At 29, William Howard hardly fits the profile of County Council chairman -- young, inexperienced, with no legal or legislative background. But last Monday night, the Republican councilman from Baltimore County's 6th District took the gavel and began a year-long stint as leader of the body of local lawmakers.
Howard succeeds Douglas Riley, a thoughtful and pragmatic Republican from the 4th District who like, like the new chairman, was swept into office in 1990 on a wave of anti-incumbent sentiment that set off a virtual revolution in county government. But Howard differs substantially from Riley both in style and substance.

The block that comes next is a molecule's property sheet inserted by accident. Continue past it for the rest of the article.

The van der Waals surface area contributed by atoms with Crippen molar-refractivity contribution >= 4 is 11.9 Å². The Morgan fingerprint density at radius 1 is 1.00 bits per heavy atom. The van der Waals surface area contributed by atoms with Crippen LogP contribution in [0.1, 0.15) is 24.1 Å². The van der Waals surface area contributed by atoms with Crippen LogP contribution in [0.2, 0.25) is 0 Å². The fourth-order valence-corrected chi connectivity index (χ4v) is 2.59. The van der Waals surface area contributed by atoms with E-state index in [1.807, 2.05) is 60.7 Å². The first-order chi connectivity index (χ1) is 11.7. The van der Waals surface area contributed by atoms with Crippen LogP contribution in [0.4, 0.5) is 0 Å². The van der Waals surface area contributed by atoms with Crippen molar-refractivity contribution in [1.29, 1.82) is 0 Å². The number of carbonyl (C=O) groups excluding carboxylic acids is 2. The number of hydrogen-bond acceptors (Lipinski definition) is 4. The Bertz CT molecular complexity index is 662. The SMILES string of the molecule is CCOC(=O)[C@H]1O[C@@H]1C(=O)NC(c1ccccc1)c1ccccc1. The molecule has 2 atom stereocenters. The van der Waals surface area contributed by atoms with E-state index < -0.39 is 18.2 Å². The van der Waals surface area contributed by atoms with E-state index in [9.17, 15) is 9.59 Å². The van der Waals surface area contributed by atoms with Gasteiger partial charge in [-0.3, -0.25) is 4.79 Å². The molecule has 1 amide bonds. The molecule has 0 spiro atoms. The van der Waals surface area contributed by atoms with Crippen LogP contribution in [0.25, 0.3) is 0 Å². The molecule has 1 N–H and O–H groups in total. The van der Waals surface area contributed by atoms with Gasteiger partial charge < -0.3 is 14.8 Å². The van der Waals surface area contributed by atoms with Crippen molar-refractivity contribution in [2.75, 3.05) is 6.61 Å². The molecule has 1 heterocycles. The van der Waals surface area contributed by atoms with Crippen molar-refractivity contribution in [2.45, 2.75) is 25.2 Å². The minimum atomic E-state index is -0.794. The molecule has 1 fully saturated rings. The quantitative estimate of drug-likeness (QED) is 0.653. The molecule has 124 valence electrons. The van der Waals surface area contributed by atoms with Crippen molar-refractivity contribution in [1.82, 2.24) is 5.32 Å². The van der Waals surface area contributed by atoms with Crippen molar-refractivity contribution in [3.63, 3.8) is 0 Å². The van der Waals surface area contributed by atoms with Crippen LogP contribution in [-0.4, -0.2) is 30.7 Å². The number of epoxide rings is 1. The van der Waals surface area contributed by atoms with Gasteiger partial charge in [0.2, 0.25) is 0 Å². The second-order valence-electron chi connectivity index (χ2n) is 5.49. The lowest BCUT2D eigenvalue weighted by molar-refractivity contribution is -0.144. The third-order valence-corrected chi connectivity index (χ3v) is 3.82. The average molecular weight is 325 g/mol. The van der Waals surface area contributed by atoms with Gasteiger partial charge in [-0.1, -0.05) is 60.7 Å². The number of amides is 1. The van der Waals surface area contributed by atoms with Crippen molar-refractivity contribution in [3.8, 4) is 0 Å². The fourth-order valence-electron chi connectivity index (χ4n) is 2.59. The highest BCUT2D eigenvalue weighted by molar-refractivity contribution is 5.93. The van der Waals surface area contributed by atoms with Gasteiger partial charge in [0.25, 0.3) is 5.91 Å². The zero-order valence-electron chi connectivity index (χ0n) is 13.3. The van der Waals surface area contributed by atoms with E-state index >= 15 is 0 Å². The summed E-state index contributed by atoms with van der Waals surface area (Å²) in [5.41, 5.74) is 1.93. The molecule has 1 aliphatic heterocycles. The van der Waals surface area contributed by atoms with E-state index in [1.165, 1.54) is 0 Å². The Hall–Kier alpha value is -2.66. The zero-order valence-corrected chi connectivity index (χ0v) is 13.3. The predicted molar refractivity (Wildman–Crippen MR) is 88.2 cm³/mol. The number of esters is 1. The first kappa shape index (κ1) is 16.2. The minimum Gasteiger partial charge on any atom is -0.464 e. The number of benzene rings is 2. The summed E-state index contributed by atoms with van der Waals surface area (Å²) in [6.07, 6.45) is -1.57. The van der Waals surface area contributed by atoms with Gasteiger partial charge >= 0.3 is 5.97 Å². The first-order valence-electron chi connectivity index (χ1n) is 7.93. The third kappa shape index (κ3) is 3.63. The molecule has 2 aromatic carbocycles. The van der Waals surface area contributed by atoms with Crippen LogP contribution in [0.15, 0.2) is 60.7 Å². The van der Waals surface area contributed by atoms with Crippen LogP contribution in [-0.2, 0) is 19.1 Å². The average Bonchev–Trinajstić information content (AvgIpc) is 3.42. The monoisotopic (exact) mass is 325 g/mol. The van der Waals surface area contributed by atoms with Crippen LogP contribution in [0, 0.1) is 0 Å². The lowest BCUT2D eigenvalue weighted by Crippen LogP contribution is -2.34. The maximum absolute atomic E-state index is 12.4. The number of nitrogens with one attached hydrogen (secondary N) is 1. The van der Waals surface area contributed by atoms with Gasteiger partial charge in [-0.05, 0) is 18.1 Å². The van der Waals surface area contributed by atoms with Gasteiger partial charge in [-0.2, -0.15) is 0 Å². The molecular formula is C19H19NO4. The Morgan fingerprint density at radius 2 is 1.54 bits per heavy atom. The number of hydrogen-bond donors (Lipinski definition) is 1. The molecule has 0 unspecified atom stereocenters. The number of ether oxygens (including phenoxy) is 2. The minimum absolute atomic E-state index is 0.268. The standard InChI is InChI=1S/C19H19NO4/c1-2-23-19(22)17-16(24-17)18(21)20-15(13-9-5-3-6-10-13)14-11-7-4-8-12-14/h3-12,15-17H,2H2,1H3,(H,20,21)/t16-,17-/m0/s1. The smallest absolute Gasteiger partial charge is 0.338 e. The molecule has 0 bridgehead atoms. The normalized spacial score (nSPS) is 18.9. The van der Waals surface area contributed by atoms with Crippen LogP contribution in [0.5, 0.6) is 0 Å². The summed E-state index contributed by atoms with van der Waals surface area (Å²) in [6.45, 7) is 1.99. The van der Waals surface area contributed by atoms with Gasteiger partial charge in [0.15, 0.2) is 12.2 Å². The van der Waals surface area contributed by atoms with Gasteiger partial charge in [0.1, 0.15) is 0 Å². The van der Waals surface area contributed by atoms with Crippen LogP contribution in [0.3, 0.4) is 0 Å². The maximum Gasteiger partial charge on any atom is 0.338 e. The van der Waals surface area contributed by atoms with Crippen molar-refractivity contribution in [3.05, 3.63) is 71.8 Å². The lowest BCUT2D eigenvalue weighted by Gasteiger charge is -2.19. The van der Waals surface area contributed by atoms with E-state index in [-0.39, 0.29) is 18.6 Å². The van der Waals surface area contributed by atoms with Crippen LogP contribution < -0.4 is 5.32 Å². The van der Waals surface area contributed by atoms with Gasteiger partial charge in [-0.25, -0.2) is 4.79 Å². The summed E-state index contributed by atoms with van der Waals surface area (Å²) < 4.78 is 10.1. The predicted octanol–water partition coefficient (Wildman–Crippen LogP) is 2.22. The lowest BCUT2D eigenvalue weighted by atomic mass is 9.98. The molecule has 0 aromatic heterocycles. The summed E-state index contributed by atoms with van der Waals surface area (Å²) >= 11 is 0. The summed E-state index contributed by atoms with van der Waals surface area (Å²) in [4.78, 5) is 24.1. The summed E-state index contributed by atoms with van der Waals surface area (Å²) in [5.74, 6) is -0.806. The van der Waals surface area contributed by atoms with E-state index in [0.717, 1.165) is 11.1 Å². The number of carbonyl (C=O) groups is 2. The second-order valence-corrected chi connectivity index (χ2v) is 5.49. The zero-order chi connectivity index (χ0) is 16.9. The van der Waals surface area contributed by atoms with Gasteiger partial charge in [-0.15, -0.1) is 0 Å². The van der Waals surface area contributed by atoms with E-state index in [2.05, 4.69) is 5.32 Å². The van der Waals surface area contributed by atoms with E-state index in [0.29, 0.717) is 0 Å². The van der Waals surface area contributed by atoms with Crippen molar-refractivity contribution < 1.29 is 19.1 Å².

A little-known real estate agent, Howard's defeat of Democrat Bill Evans was a surprise even to seasoned poll-watchers, and his victory was thought to be a stark measure of the level of voter discontent in the county. In large part because the core of Howard's support came from his affiliation with disgruntled taxpayer groups, he came into office a one-note council member with a marked ideological view of local government.